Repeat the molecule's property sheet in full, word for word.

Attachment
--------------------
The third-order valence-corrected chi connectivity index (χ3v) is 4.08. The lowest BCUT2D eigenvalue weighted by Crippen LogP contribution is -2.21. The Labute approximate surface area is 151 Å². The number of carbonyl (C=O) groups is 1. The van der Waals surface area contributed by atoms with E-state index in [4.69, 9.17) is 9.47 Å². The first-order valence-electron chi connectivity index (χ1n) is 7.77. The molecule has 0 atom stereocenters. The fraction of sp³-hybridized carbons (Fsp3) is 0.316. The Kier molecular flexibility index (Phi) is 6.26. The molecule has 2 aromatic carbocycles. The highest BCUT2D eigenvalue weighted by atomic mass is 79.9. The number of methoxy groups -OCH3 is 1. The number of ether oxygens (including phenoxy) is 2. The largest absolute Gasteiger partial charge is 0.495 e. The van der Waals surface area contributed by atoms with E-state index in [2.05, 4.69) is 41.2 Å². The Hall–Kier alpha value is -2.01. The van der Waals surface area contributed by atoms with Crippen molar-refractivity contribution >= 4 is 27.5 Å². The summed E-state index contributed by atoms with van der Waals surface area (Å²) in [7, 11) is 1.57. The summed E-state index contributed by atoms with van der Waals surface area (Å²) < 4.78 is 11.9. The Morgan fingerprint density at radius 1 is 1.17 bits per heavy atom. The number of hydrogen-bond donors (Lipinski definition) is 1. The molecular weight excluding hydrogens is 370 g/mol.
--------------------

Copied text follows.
The third-order valence-corrected chi connectivity index (χ3v) is 4.08. The lowest BCUT2D eigenvalue weighted by Crippen LogP contribution is -2.21. The Labute approximate surface area is 151 Å². The number of carbonyl (C=O) groups is 1. The van der Waals surface area contributed by atoms with E-state index in [4.69, 9.17) is 9.47 Å². The first-order valence-electron chi connectivity index (χ1n) is 7.77. The molecule has 0 atom stereocenters. The fraction of sp³-hybridized carbons (Fsp3) is 0.316. The Kier molecular flexibility index (Phi) is 6.26. The molecule has 2 aromatic carbocycles. The highest BCUT2D eigenvalue weighted by atomic mass is 79.9. The number of methoxy groups -OCH3 is 1. The number of ether oxygens (including phenoxy) is 2. The largest absolute Gasteiger partial charge is 0.495 e. The van der Waals surface area contributed by atoms with E-state index in [2.05, 4.69) is 41.2 Å². The Hall–Kier alpha value is -2.01. The van der Waals surface area contributed by atoms with Crippen molar-refractivity contribution >= 4 is 27.5 Å². The summed E-state index contributed by atoms with van der Waals surface area (Å²) in [7, 11) is 1.57. The summed E-state index contributed by atoms with van der Waals surface area (Å²) < 4.78 is 11.9. The Morgan fingerprint density at radius 1 is 1.17 bits per heavy atom. The number of hydrogen-bond donors (Lipinski definition) is 1. The molecular weight excluding hydrogens is 370 g/mol.